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Apple Watch and Hospitals Using It in the News

The new Apple Watch has been in the news this week, but so have several hospitals that are using it with patients. Apple’s HealthKit mobile app is available with its Watch.

Cedars-Sinai Medical Center has linked its electronic medical records system to Apple’s HealthKit software, giving patients the option for adding their data to their health records. Ochsner Health System will be using the Apple Watch to manage hypertension in patients initially, but may add other patients with chronic diseases.

Mayo Clinic, Stanford University Hospital, and Duke University Hospital are also among the first hospitals or health systems connected to HealthKit system. Reuters news service has reported that 14 of 23 major hospitals it contacted have pilot programs using Apple’s HealthKit mobile software. Competitive services from Google and Samsung have also begun reaching out to some hospitals and others in the medical field..


Stempniak M. New Orleans Health System harnesses Apple Watch to manage chronic disease. H&HN Daily, April 27, 2015. http://www.hhnmag.com/display/HHN-news-article.dhtml?dcrPath=/templatedata/HF_Common/NewsArticle/data/HHN/Daily/2015/April/Oschsner-Health-Apple-Watch-chronic-disease-blog-stempniak

Bowman D. Cedars-Sinai goes all-in on Apple HealthKit. FierceHealthIT.com, April 27, 2015. http://www.fiercehealthit.com/story/cedars-sinai-goes-all-apple-healthkit/2015-04-27

Comstock J. Apple Watch already has 264 health apps, unused pulse ox functionality, and a hospital pilot. MobiHealthNews.com, April 27, 2015. http://mobihealthnews.com/42900/apple-watch-already-has-264-apps-unused-pulse-ox-functionality-and-a-hospital-pilot/

Higgins T. Apple’s HealthKit linked to patients at big Los Angeles hospital. BloombergBusiness, April 26, 2015. http://www.bloomberg.com/news/articles/2015-04-26/apple-s-healthkit-linked-to-patients-at-big-los-angeles-hospital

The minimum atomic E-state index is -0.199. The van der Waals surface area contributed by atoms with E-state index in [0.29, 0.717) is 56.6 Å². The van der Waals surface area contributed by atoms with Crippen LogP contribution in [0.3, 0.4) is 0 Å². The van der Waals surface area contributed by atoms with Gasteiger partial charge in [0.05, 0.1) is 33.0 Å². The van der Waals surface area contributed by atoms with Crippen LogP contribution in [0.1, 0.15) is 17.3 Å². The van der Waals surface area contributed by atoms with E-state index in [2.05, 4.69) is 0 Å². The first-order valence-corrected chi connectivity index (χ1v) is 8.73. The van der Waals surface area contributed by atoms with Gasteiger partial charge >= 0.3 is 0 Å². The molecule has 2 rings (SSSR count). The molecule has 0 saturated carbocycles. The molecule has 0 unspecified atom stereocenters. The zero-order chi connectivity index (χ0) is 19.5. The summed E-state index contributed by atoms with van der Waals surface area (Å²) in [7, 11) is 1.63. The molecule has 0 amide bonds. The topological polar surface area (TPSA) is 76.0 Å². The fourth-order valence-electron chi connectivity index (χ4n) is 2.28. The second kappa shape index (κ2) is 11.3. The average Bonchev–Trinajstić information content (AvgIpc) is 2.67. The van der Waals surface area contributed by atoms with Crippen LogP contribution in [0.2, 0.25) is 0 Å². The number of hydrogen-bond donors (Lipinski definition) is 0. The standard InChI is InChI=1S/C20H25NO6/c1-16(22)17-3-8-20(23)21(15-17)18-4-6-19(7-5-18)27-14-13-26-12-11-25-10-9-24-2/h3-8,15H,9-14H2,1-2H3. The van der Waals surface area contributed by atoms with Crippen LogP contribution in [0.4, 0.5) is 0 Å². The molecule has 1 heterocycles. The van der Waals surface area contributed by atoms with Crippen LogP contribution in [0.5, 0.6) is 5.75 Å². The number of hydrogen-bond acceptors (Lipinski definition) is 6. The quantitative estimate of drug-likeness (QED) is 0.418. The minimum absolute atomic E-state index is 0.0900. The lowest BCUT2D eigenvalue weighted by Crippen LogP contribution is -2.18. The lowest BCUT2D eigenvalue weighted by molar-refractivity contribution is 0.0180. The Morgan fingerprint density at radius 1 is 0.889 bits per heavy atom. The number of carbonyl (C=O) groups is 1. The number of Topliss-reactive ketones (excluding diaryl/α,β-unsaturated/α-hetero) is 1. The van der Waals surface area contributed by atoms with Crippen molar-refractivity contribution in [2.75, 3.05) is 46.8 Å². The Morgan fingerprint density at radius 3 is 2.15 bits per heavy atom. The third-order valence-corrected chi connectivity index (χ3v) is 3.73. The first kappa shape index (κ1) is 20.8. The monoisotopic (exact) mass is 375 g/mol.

Diamond D. A hospital is already giving Apple Watch to its patients. Forbes.com, April 24, 2015. http://www.forbes.com/sites/dandiamond/2015/04/24/can-apple-watch-make-patients-healthier-how-one-hospital-is-trying-to-find-out/

Farr C. Exclusive: Apple’s health tech takes early lead among top hospitals. Reuters, Feb. 5, 2015. http://www.reuters.com/article/2015/02/05/us-apple-hospitals-exclusive-idUSKBN0L90G920150205

Dvorak K. mHealth Summit 2014: HealthKit, EHR pilot programs show great promise, execs say. FierceMobileHealthcare.com, Dec. 20, 2014. http://www.fiercemobilehealthcare.com/story/mhealth-summit-2014-healthkit-ehr-pilot-programs-show-great-promise-execs-s/2014-12-10

Goldstein P. Apple moves into mobile healthcare with HealthKit software. FierceWireless.com, June 2, 2014. http://www.fiercewireless.com/story/apple-moves-mobile-healthcare-healthkit-software/2014-06-02

Posted by AHA Resource Center (312) 422-2050, rc@aha.org

The Value Proposition of Retail Clinics

A new report from the Robert Wood Johnson Foundation looks at retail clinics and their role in advancing health.

As a starting point, the report provides an overview of the current retail clinic landscape, including their history, growth, and the patients served. The first clinics opened in 2000 and had grown to about 1800 by 2014. By 2012 they were serving about 10.5 million patients, accounting for 2% of all primary care encounters in the U.S.